However, what Mr. Trump said in the very beginning is unlike what you're going to hear in Philadelphia, he was going to tell the truth about what's going on in the country, because all too often, in the past, Washington and special interests and Hillary Clinton as part of that establishment, have tried to say oh, well, things are going to get better, just trust us, we know what to do, give us your -- your vote, we'll go to Washington, we'll make a difference. And after 25 years, the American people have said enough. They get it. They AMB. ) understand that we need real change.
Mr. Trump, in his speech, addressed those issues.
First, he talked about the lawlessness in the United States. He talked about the -- the crisis in -- in -- in the world as far as terrorism is concerned. He talked about the causes of it, which again, related to failed leadership out of the White House and out of Hillary Clinton.
But then, the -- as he rounded up his speech, he talked about a very specific agenda. He said I'm going to be your messenger. I -- I get your -- I hear what you're saying, unlike Hillary Clinton, who said be with me, Mr. Trump said I'm going to be with you, the American people.
And he said this is what I'm going to do. And he went through a litany of things he was going to do, from cutting taxes to creating better trade deals that will return jobs back to America, to building up our infrastructure, to having an energy policy that was going to put America first, to having a health care program that was going to get rid of the crazy costs of Obamacare and allow people to have logical, credible health care programs, to improve veterans rights, so that, you know, veterans can choose the hospitals of their choice and not have to stand in long lines which Hillary Clinton doesn't think is a problem.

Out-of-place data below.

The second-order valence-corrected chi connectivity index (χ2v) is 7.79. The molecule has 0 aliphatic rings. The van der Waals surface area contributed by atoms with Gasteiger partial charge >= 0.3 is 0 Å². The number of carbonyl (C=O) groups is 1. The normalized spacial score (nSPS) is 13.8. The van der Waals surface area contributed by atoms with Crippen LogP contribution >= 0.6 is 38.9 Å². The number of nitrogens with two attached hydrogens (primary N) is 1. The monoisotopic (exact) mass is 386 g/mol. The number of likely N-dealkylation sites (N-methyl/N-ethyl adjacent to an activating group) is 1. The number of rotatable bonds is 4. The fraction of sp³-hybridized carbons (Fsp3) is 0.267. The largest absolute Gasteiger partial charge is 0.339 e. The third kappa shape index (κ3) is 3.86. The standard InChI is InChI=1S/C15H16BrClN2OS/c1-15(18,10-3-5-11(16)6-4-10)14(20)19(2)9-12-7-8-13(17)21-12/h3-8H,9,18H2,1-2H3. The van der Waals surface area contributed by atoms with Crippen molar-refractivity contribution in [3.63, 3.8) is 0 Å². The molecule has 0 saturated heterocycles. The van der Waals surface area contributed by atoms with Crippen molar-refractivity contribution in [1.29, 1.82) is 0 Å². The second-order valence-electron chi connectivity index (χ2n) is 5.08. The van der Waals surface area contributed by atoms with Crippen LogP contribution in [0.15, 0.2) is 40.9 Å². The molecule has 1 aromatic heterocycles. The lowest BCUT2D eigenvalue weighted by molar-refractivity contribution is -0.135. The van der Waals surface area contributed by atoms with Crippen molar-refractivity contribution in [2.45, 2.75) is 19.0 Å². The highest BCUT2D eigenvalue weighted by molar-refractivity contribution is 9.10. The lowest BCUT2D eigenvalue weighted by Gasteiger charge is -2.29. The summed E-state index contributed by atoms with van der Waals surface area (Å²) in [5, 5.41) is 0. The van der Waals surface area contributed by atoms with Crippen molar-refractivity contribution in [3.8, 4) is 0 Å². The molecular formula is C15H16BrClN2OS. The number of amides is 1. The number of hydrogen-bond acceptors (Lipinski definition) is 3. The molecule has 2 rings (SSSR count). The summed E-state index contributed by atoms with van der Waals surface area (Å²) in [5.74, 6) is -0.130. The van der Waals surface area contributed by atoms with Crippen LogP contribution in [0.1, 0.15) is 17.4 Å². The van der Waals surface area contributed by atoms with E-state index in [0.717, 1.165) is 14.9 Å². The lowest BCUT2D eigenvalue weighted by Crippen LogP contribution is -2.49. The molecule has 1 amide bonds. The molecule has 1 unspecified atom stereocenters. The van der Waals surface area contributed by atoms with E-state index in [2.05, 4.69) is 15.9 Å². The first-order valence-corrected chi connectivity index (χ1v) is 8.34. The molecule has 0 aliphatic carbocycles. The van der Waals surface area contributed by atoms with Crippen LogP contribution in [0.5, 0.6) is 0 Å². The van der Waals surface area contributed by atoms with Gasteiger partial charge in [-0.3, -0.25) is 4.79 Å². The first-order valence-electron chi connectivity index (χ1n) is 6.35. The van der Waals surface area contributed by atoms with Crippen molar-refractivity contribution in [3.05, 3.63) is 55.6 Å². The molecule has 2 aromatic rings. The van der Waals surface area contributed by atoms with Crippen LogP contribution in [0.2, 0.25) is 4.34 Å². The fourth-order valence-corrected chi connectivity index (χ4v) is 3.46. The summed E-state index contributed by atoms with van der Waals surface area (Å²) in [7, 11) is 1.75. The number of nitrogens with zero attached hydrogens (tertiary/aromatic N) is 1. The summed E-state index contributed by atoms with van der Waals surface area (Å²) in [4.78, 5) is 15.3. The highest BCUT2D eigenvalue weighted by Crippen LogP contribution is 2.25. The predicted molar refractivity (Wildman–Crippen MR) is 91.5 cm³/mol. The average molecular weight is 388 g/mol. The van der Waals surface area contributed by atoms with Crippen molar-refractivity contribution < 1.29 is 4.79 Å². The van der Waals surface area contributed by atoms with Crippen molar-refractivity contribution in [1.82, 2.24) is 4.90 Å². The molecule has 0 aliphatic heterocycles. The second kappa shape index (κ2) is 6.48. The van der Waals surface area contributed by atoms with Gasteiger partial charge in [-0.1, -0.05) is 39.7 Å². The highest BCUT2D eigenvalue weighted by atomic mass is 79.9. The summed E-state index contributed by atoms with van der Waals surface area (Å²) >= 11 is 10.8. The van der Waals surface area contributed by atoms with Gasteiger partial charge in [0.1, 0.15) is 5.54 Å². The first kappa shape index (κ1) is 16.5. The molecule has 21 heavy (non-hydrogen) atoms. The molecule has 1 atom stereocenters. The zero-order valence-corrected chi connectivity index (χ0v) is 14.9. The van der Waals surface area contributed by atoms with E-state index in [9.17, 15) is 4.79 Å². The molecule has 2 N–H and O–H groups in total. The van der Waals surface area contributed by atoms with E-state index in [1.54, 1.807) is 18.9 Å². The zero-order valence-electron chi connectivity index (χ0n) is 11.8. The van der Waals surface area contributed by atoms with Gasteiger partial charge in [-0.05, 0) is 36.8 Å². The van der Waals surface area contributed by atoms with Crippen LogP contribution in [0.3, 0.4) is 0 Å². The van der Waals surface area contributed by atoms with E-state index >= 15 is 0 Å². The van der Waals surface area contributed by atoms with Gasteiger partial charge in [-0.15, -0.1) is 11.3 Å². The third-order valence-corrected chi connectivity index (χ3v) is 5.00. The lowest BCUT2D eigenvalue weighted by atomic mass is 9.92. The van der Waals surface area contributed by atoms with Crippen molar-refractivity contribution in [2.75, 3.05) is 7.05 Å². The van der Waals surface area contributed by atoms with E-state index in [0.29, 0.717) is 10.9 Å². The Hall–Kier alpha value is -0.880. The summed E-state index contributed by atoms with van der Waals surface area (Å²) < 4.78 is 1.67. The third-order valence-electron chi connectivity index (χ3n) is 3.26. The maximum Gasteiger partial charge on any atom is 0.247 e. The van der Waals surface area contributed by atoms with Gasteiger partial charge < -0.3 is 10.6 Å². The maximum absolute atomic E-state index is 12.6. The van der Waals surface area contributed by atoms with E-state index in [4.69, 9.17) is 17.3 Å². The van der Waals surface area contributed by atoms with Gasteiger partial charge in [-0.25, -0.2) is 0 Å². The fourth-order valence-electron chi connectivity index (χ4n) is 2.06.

On and on he talked about his solutions. It was not a dark speech. It was only a dark speech for the Democrats, who see the -- the end of their days coming.
STEPHANOPOULOS: Let's talk about electoral politics. You heard Robby Mook right there.
Are you guys really going to be spending money and time in places like Connecticut and Oregon?
MANAFORT: We've got a poll that shows Connecticut is doing -- is -- is almost even. The point is this. The math has expanded. In Mr. Mook's comments, he talked about how they're going to compete in Pennsylvania. Usually, after the convention -- the conventions, Pennsylvania is in the Democratic column. It's an example of how the math is expanding.
Pennsylvania, Wisconsin, Michigan, where working class Americans have been promised and -- a better life and have seen their -- their -- their paychecks deteriorate in value, where they've, for the first time ever, according to a Pew Poll, Americans -- working class Americans believe that their children's future will be worse than their future.
I mean that's an incredible thing -- find -- finding.
And as a result, in a number of these states, the Democratic coalition is not cracking, it's broken. And Donald Trump is -- has heard those vicious...
MANAFORT: -- he's become their champion. And you're going to see a -- a much wider map. We're going to have many more ways to win. It's Hillary Clinton who's going to have a reduced option (INAUDIBLE)...
STEPHANOPOULOS: And, finally, Mr. Manafort, there's some speculation this morning that Roger Ailes, the ex-chairman of Fox News, is actually going to be advising your campaign.
Is that true?
MANAFORT: I have no idea what -- where that came from and so there's nothing I can say to that. But Roger certainly is a voice who understands the American people and at Fox, he created a -- a -- a news network which really created balanced and fair reporting. And as far as we're concerned, you know, he's going to be missed there.
STEPHANOPOULOS: Paul Manafort, thanks for your time this morning.
MANAFORT: Thank you, George.
STEPHANOPOULOS: We have heard from the campaigns.
Our powerhouse roundtable is next.
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KAINE: With Donald Trump, it's me first. I'm not showing you my tax returns. I'm going to run a university that will take people's money and rip them off.
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GOV. MIKE PENCE (R-IN), VICE PRESIDENTIAL CANDIDATE: The Democrats are about to anoint someone who represents everything this country is tired of. You know, Hillary Clinton wants a better title and I would, too, if I was already America's secretary of the status quo.
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STEPHANOPOULOS: VPs doing their job, attack dogs are out.